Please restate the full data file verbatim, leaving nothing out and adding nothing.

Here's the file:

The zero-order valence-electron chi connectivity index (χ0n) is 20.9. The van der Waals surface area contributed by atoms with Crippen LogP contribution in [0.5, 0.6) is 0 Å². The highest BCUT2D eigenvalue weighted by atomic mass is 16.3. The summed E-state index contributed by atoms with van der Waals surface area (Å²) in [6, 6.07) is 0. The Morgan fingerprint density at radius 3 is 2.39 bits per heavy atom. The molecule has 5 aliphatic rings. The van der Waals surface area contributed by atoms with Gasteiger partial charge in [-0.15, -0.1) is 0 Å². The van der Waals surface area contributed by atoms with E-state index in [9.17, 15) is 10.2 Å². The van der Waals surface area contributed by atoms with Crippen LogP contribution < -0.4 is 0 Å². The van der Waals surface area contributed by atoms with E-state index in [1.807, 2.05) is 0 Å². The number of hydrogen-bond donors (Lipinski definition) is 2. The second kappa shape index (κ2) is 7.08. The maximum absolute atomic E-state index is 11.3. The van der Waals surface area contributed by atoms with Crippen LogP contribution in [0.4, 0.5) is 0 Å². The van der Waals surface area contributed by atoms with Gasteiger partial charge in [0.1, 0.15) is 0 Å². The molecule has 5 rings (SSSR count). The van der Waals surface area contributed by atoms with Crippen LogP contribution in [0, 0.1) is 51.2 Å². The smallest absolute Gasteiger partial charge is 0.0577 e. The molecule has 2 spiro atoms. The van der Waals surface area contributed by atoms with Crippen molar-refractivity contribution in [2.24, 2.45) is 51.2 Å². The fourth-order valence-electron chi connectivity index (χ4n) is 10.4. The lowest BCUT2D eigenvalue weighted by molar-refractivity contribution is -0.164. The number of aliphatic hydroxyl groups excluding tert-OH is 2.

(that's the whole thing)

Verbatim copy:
The zero-order valence-electron chi connectivity index (χ0n) is 20.9. The van der Waals surface area contributed by atoms with Crippen LogP contribution in [0.5, 0.6) is 0 Å². The highest BCUT2D eigenvalue weighted by atomic mass is 16.3. The summed E-state index contributed by atoms with van der Waals surface area (Å²) in [6, 6.07) is 0. The Morgan fingerprint density at radius 3 is 2.39 bits per heavy atom. The molecule has 5 aliphatic rings. The van der Waals surface area contributed by atoms with Gasteiger partial charge in [-0.15, -0.1) is 0 Å². The van der Waals surface area contributed by atoms with E-state index in [9.17, 15) is 10.2 Å². The van der Waals surface area contributed by atoms with Crippen LogP contribution < -0.4 is 0 Å². The van der Waals surface area contributed by atoms with E-state index in [1.807, 2.05) is 0 Å². The number of hydrogen-bond donors (Lipinski definition) is 2. The second kappa shape index (κ2) is 7.08. The maximum absolute atomic E-state index is 11.3. The van der Waals surface area contributed by atoms with Crippen LogP contribution in [0.4, 0.5) is 0 Å². The van der Waals surface area contributed by atoms with Gasteiger partial charge in [0.1, 0.15) is 0 Å². The molecule has 5 rings (SSSR count). The van der Waals surface area contributed by atoms with Crippen LogP contribution in [0, 0.1) is 51.2 Å². The smallest absolute Gasteiger partial charge is 0.0577 e. The molecule has 2 spiro atoms. The van der Waals surface area contributed by atoms with Crippen molar-refractivity contribution in [2.24, 2.45) is 51.2 Å². The fourth-order valence-electron chi connectivity index (χ4n) is 10.4. The lowest BCUT2D eigenvalue weighted by molar-refractivity contribution is -0.164. The number of aliphatic hydroxyl groups excluding tert-OH is 2.